May the Fourth be with you, always.

Today is Star Wars day and I’m terribly conflicted.

On one hand, I absolutely love Star Wars.  On the other, I really struggle to like Star Wars creator George Lucas.  This is because Lucas is the man responsible for both giving birth to Star Wars as a rebellion against tyranny and also crushing it in the iron fist of his imperial regime.

Star Wars was created by a twenty something nerd who had visions of what could happen when young people were given the freedom to unleash their creative powers in service to a greater vision.  Star Wars was also destroyed by a powerfully mythologized, middle aged billionaire who earned the right to do whatever he wanted, whenever he wanted.

This is the point where you might begin to question whether or not I’m an actual fan.

While I could tell you about the three decades I spent purchasing AND PLAYING WITH the action figures, or the summer of 1985 when I watched The Empire Strikes Back for 28 consecutive days, the most compelling piece of evidence is this:

20 minutes into my first viewing of Star Wars I was weeping.  A mournful french horn sounded the notes of John Williams’ epic score as Luke Skywalker stared into the twin suns of Tatooine from the edge of his desert homestead.  I was only 9 years old.  It would take me a decade to understand what the tears were about.

Like George Lucas I grew up in the central valleys of California, desperate to get away from the confines of trapped existence.  I knew in my heart that if I could just escape MY desert homeworld I would become successful beyond my wildest dreams… all it would take was a sweet ride and a big dog for a co-pilot.

Star Wars touched that same nerve in untold millions of people during the bleak years of the Carter administration.  It gave us hope that no matter how badly things looked for us, the humans would triumph over the machine.

What we didn’t know was that Star Wars almost never made it to the big screen.

The production was plagued by disasters financial, technical, and natural but the drive and the passion of Lucas and his creative team gave us something to remember in the summer of ’77.  Their victory over the bankers, billowing clouds, and the box office enabled the runaway success of Star Wars.  That success ensured that the only limiting factor on George Lucas’ abilities would be existential as opposed to external.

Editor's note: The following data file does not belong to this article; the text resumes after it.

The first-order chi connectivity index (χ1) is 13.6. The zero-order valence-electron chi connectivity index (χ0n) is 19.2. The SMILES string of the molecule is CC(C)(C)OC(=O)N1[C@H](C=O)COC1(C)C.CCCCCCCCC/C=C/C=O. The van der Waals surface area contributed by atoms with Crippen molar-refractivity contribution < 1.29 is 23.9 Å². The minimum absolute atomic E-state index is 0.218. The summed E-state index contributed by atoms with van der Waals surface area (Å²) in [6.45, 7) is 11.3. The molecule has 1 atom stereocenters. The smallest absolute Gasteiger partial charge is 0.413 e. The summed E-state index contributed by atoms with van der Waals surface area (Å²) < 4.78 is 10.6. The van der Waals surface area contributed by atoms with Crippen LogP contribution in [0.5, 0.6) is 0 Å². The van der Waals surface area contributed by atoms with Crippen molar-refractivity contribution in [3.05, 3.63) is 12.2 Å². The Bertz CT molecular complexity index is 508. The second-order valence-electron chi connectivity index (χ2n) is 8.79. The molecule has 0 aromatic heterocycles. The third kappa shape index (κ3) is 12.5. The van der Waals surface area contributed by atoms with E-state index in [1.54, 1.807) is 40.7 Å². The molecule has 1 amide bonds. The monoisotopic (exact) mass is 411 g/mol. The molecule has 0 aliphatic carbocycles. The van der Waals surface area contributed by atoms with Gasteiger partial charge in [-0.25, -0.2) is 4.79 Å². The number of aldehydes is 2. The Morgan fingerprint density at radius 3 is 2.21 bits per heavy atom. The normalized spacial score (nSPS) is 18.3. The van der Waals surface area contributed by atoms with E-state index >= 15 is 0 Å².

Success and its attendant resources mean that you can have whatever you want, whenever you want it… now you only have to battle yourself to get it.

Lucas has been mired in the existential battle ever since.

In a stroke of genius the exhausted Lucas turned over the helm of The Empire Strikes Back to director Irvin Kirshner.  Kirshner’s ability to find the human story in the midst of the lasers and droids gave us a fantasy masterpiece.  We didn’t care that it ended a three year high with a three year buzzkill.

Richard Marquand directed the culmination of the original trilogy and while debate rages over the efficacy of the Ewoks, we entered the year 1984 confident that The Return of the Jedi meant we were finally free of the “Evil Empire”.

Lucas divorced in 1983 and spent the rest of the decade delivering hot and cold.  His collaborations with more grounded professionals led to success, while  his more personal flights of fancy left us with bombs like Tucker and Howard the Duck.  He spent the 1990’s exploring Indiana Jones’ childhood.

This should have been the first warning sign of what was to come.

Lucas would spent his vast fortune digging into what makes us, us.  Gone was what we could become, it was replaced with the desire to discover where he had come from.  This would become the fatal flaw of the prequel trilogy.

Episodes I, II, and III are sharply focused on how the terrible things that are experienced by children come to define and shape them.  They are a world where the sadness and pain of the child give birth to the rage and uncontrollable urges of the adult.  In this truth, Lucas bulls-eyes the womp rat.  Where he hits the trench wall is in believing that a present spent mired in tinkering with the past truly benefits the future.

This tinkering with the past began with the 1978 re-release of Star Wars.  Lucas has spent so much resource re-working his films over the years that it’s now impossible to view them the way they were originally released… and loved.  I still own a Laserdisc player because LaserDisc offers the most unaltered version of the trilogy in the best quality available.

The exploration of childhood trauma combined with stilted dialogue, remarkably implausible/creepy romance, and more accidental heroic success by children than the entire Scooby Doo series has given us a new trilogy of “children’s films” involving lost limbs and charred flesh.